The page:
Nine hours and 10 minutes of daylight.
Thanks to the 23° 27 tilt of the earth, we have nine freaking hours of daylight. Burying myself in the science seems to help. So first, this tilt was calculated before satellites, even before telescopes — it’s been known of since the ancients. There is evidence that the ancient Egyptians traced the effects of the tilt to track seasons (US dept of energy, Ask A Scientist). Martin Gotz of the Physics Dept at Brown has this simple formula, probably employed by the unknown person(s) who first calculated this tilt:
“Figuring out the changing seasons, the tilt of the Earth’s axis, the date of the solstice, etc. is very simple. E.g. look at how the rising (or setting) point of the Sun changes during a year. When the Sun rises or sets the furthest to the south, it is winter solstice. If it’s furthest to the north, it’s summer solstice. Measuring the difference between the maximum altitude of the Sun reached on the days of the solstices gives twice the tilt of the Earth’s equator, and hence the tilt of the Earth’s axis of rotation, and so forth. You don’t need satellites or space travel for that.
Looking at nature with open eyes, observing the motion of the Sun across the sky will reveal these things very quickly. So it’s no surprise at all that this was known very early to humans.” (letters section from candlegrove.com)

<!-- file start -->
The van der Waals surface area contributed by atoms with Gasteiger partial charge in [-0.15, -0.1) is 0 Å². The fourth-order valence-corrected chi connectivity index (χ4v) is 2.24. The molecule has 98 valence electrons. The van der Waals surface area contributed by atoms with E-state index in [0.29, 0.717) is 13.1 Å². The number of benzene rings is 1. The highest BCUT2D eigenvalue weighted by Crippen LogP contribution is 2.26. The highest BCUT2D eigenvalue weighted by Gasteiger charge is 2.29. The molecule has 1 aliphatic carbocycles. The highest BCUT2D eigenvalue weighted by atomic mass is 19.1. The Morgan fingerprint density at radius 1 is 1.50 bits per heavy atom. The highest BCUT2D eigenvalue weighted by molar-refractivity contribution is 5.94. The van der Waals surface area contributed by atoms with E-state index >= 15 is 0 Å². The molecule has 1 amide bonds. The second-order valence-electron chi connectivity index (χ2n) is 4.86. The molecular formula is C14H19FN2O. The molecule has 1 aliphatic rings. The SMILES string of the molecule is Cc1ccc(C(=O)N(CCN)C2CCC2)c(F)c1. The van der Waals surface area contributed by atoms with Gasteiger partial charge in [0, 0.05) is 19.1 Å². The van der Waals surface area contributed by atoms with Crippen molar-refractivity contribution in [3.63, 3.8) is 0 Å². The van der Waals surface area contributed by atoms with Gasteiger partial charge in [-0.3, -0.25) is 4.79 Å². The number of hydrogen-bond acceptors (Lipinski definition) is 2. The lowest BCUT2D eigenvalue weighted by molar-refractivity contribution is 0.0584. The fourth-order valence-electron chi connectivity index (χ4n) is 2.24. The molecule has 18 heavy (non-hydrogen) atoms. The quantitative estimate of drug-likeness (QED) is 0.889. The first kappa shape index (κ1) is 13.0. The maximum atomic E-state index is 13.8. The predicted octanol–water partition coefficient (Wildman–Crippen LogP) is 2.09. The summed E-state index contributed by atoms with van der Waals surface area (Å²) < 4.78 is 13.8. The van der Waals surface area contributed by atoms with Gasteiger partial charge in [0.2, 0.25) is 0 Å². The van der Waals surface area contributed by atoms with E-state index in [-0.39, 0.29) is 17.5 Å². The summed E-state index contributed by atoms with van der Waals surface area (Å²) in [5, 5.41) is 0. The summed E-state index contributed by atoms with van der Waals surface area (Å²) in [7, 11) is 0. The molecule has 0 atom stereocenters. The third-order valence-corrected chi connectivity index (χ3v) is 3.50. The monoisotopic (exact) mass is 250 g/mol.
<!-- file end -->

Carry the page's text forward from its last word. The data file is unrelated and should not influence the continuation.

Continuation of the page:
There is this old, but really, really informative site on the rotation of the earth, Analemma
Back to solstice. There is the science, which is fascinating, and helps ease my Seasonal Affective Disorder, and then there is the mythology —which outside of the science of anthropology is just silly.
Recent scholarship on Neolithic cultures has shown that agriculture may date back to 15,000 years ago (in a paper by Aurenche, Galet, Reganon-Caroline and Evin they calibrate carbon-dating of ceramics that indicate agriculture and livestock raising to 12,500 BC). It is posited that careful observation of the natural world was key to the development of agriculture. The changing place of the sun, and the shortening and lengthening of the days, would logically be observed. I can accept neolithic farmers getting nervous about the shortening days and concocting rituals to bring back the sun. I have trouble with Glen Beck doing the same.
That’s another post.
Back to the science. Here is the article on carbon dating ceramics from 15,000 years ago: Proto-Neolithic and Neolithic Cultures. There is no direct correlation between pinpointing the solstice and the development of agriculture, and so far, the earliest evidence of calendars track the changes in the moon (not the sun), but people much more knowledgeable than I posit these ancient people observing all of nature quite keenly (see Prof Gotz, above).
So, this is the darkest day of the year. Enjoy?